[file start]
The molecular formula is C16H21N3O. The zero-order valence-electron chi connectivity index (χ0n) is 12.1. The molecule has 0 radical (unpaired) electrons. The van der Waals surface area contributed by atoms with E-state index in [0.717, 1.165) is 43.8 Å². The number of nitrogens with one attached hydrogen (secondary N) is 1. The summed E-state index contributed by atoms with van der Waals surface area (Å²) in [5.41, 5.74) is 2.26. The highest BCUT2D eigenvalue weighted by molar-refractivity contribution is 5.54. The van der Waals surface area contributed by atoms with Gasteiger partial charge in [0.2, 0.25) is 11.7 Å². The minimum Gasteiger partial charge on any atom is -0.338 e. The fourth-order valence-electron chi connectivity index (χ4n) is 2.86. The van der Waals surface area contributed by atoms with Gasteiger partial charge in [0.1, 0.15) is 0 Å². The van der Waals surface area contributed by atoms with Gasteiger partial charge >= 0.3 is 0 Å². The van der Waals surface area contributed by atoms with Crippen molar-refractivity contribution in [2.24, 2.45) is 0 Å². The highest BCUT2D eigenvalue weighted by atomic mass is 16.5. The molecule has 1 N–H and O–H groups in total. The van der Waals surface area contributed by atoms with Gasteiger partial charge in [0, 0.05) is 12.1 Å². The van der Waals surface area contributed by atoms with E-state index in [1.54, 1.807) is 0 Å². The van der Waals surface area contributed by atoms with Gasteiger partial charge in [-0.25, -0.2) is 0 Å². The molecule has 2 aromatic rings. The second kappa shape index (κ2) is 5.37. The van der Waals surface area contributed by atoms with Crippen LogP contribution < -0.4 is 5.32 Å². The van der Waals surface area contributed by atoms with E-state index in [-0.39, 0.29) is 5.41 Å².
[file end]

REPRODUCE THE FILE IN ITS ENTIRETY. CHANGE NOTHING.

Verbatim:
The molecular formula is C16H21N3O. The zero-order valence-electron chi connectivity index (χ0n) is 12.1. The molecule has 0 radical (unpaired) electrons. The van der Waals surface area contributed by atoms with E-state index in [0.717, 1.165) is 43.8 Å². The number of nitrogens with one attached hydrogen (secondary N) is 1. The summed E-state index contributed by atoms with van der Waals surface area (Å²) in [5.41, 5.74) is 2.26. The highest BCUT2D eigenvalue weighted by molar-refractivity contribution is 5.54. The van der Waals surface area contributed by atoms with Gasteiger partial charge in [0.2, 0.25) is 11.7 Å². The minimum Gasteiger partial charge on any atom is -0.338 e. The fourth-order valence-electron chi connectivity index (χ4n) is 2.86. The van der Waals surface area contributed by atoms with Gasteiger partial charge in [0.1, 0.15) is 0 Å². The van der Waals surface area contributed by atoms with Gasteiger partial charge >= 0.3 is 0 Å². The van der Waals surface area contributed by atoms with Crippen molar-refractivity contribution in [2.24, 2.45) is 0 Å². The highest BCUT2D eigenvalue weighted by atomic mass is 16.5. The molecule has 1 N–H and O–H groups in total. The van der Waals surface area contributed by atoms with Gasteiger partial charge in [0, 0.05) is 12.1 Å². The van der Waals surface area contributed by atoms with E-state index in [1.54, 1.807) is 0 Å². The van der Waals surface area contributed by atoms with Gasteiger partial charge in [-0.25, -0.2) is 0 Å². The molecule has 2 aromatic rings. The second kappa shape index (κ2) is 5.37. The van der Waals surface area contributed by atoms with Crippen LogP contribution < -0.4 is 5.32 Å². The van der Waals surface area contributed by atoms with E-state index in [-0.39, 0.29) is 5.41 Å².